(9) On cost of living, US News and World Report ranks Florida 25th, exactly average, on cost of living.  WalletHub places Florida at number 6 in terms of lowest combined state and local tax burden in the country.  Trump translates this into 'dead last' in affordability.    

(10) For someone who talks a lot, albeit quite selectively, about "law and order," Trump also badly mischaracterizes Florida's crime statistics.  He rips the Sunshine State as "among the worst" on crime.  In fact, the crime rate in Florida hit a 50-year low in 2022, with year-over-year crime also down by eight percent.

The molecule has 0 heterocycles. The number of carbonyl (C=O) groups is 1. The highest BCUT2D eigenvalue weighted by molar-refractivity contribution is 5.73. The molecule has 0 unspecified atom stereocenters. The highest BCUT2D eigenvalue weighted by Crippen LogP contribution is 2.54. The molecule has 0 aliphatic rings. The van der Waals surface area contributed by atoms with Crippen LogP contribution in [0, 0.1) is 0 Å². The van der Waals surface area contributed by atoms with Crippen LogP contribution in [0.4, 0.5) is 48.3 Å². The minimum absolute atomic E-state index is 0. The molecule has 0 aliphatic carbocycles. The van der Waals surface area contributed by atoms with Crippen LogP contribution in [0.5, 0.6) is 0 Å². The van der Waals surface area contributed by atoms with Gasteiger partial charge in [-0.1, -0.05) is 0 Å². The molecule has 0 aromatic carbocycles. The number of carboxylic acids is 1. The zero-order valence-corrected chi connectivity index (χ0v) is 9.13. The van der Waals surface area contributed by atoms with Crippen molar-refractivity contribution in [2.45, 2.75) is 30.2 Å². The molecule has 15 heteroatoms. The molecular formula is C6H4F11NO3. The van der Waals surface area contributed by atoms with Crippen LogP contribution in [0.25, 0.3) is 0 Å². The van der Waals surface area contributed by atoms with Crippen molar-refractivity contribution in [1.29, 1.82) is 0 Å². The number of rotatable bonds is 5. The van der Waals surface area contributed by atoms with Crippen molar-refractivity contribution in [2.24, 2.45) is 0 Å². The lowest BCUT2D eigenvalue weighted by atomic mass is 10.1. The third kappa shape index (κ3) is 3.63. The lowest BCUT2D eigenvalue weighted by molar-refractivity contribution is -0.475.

It's pretty striking, but not at all surprising, to see Trump dishonestly running down his own adoptive home state's actual empirical record, for the sole and obvious purpose of sullying a potential political opponent.  Trump does not even feign interest in coherence or consistency in going after DeSantis.  He unloads with his typical 'kitchen sink' approach, totally unconcerned with basic accuracy or his own previous statements and actions.  Some people enjoy this "fighting" style.  These people form the former president's core base.  But as the elections of 2018, 2020, and 2022 demonstrate, whether we like it or not, many other Americans -- especially the swing voters who decide elections -- aren't fond of his brand of politics.  Conservative voters must decide: Is the purpose of the 2024 GOP presidential primary to Make Donald Trump's Feelings Great Again, or to put themselves in the best position to win the general election?  I'll leave you with this: